‘Signs and Symbols’ by Vladimir Nabokov

I worked in mental health for nine years. For double that time I’ve had a mental illness that I felt was best managed by working in mental health settings. It is not hyperbolic to say that no encounter with a therapist, as a patient, nor with a patient, as a practitioner, helped me understand mental illness so much as ‘Signs and Symbols’ by Vladimir Nabokov. I recently read a relative’s psychiatric records from the 1950s and the main symptom the doctor was concerned about was the patient’s bibliophilia. They recommended that he read less. Nabokov knew acutely the experiences of plenitude and penury. It was key that plentitude came first. Had Nabokov just kept his associations in his head, and not on the page, then his life experience would have been markedly different. There’s a type of mania called apophenia, which involves the sufferer making incessant spontaneous connections between unrelated phenomena. Nabokov takes a brand of this, and describes the condition more solipsistically as ‘referential mania’. This story reminds me again of how obsessed we are with functionality. I once stood in a boardroom where graphic designers discussed for hours the shape of a bird’s tail that was due to appear on a book cover. Transplant that conversation to a bus stop, give it no outcome and witness how it’s interpreted. The world puts us in our boxes and in our little jars. The boy that the parents visit at the asylum in ‘Symbols & Signs’, who has made several attempts on his life, wants to ‘tear a hole in his world and escape’. But for me, the fissures are already there. Human beings are the tears in the world. And it is the categorisations that make this story heartbreaking. A tear can be seen from both sides of the surface. There is a confluence to it but Nabokov shows us how looking out from the tear and looking into it are essentially two different languages.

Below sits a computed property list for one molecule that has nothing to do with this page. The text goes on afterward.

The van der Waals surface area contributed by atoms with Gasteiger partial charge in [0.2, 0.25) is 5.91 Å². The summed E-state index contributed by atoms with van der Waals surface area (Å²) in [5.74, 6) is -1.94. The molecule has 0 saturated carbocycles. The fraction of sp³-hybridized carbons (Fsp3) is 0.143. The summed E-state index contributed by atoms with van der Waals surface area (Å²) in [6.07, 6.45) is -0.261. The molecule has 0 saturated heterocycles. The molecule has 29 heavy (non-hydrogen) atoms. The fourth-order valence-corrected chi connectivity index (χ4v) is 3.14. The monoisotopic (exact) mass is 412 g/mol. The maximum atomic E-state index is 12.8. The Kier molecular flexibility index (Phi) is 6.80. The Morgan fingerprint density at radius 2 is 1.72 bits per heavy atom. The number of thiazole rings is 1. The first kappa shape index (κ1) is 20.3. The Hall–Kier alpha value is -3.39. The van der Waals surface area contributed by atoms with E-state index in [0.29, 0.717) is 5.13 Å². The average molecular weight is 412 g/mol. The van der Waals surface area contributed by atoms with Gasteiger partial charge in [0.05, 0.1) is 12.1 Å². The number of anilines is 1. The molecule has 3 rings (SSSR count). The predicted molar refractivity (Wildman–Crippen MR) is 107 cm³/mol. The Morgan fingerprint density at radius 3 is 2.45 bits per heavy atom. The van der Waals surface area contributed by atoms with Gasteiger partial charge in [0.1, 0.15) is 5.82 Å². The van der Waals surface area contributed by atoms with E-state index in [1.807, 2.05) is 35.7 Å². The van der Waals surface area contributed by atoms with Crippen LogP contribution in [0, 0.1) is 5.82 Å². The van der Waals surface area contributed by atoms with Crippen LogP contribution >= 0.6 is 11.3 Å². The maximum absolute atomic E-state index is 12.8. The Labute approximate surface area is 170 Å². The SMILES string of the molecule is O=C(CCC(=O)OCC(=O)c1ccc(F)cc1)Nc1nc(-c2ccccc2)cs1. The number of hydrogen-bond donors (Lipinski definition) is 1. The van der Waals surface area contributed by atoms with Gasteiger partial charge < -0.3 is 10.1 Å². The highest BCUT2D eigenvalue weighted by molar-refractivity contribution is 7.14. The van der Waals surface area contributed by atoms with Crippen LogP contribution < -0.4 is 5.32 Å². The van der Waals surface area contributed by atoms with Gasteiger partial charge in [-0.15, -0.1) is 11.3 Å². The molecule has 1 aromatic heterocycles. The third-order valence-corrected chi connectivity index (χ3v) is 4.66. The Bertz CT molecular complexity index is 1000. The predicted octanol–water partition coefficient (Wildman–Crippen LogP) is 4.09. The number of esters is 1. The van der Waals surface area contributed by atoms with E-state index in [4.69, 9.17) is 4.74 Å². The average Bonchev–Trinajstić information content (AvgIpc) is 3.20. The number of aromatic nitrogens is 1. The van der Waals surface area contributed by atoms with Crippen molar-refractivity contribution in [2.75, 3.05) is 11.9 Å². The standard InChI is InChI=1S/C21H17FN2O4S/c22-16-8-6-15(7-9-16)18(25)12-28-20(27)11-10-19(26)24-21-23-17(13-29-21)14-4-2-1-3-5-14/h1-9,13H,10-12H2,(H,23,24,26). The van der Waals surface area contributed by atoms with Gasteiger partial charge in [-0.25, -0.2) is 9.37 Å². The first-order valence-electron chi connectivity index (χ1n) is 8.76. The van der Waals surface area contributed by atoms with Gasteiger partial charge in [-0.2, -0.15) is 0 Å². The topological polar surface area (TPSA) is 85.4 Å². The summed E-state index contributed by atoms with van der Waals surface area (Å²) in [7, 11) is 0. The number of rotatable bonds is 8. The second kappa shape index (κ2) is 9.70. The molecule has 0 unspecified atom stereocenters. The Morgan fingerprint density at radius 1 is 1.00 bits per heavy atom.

First published in The New Yorker, 1948 [as ‘Symbols and Signs’], and collected in Nabokov’s Dozen, 1958 and Collected Short Stories, 1995.

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